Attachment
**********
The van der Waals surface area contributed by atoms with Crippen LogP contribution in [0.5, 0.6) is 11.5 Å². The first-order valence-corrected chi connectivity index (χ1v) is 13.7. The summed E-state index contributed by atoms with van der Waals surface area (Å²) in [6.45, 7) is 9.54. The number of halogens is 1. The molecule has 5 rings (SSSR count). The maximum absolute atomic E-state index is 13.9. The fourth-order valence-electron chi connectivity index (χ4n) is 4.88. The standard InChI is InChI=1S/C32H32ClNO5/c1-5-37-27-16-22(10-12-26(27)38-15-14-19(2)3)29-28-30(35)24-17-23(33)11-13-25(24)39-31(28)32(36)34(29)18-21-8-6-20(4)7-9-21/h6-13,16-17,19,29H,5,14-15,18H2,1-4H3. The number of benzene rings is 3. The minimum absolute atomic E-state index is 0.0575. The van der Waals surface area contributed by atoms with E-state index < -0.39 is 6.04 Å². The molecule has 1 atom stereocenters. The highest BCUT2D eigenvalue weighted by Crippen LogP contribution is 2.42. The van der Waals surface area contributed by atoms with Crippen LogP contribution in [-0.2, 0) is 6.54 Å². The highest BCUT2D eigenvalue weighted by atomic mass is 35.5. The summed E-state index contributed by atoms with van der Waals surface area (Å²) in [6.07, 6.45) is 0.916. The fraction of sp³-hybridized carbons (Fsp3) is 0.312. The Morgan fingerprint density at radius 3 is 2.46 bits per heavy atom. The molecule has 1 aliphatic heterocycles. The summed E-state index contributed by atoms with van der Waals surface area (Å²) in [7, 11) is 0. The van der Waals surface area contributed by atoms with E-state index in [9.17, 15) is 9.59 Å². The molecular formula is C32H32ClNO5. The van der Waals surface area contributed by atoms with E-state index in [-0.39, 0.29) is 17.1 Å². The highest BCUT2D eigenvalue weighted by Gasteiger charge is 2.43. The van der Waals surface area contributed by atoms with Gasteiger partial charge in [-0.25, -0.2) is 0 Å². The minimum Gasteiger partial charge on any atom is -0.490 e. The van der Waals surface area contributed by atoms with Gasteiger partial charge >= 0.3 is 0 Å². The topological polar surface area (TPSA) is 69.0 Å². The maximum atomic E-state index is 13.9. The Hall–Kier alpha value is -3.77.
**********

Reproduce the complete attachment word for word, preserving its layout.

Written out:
The van der Waals surface area contributed by atoms with Crippen LogP contribution in [0.5, 0.6) is 11.5 Å². The first-order valence-corrected chi connectivity index (χ1v) is 13.7. The summed E-state index contributed by atoms with van der Waals surface area (Å²) in [6.45, 7) is 9.54. The number of halogens is 1. The molecule has 5 rings (SSSR count). The maximum absolute atomic E-state index is 13.9. The fourth-order valence-electron chi connectivity index (χ4n) is 4.88. The standard InChI is InChI=1S/C32H32ClNO5/c1-5-37-27-16-22(10-12-26(27)38-15-14-19(2)3)29-28-30(35)24-17-23(33)11-13-25(24)39-31(28)32(36)34(29)18-21-8-6-20(4)7-9-21/h6-13,16-17,19,29H,5,14-15,18H2,1-4H3. The number of benzene rings is 3. The minimum absolute atomic E-state index is 0.0575. The van der Waals surface area contributed by atoms with E-state index < -0.39 is 6.04 Å². The molecule has 1 atom stereocenters. The highest BCUT2D eigenvalue weighted by Crippen LogP contribution is 2.42. The van der Waals surface area contributed by atoms with Crippen LogP contribution in [-0.2, 0) is 6.54 Å². The highest BCUT2D eigenvalue weighted by atomic mass is 35.5. The summed E-state index contributed by atoms with van der Waals surface area (Å²) in [6.07, 6.45) is 0.916. The fraction of sp³-hybridized carbons (Fsp3) is 0.312. The Morgan fingerprint density at radius 3 is 2.46 bits per heavy atom. The molecule has 1 aliphatic heterocycles. The summed E-state index contributed by atoms with van der Waals surface area (Å²) in [7, 11) is 0. The van der Waals surface area contributed by atoms with E-state index in [9.17, 15) is 9.59 Å². The molecular formula is C32H32ClNO5. The van der Waals surface area contributed by atoms with E-state index in [-0.39, 0.29) is 17.1 Å². The highest BCUT2D eigenvalue weighted by Gasteiger charge is 2.43. The van der Waals surface area contributed by atoms with Gasteiger partial charge in [-0.25, -0.2) is 0 Å². The minimum Gasteiger partial charge on any atom is -0.490 e. The van der Waals surface area contributed by atoms with Gasteiger partial charge >= 0.3 is 0 Å². The topological polar surface area (TPSA) is 69.0 Å². The maximum atomic E-state index is 13.9. The Hall–Kier alpha value is -3.77.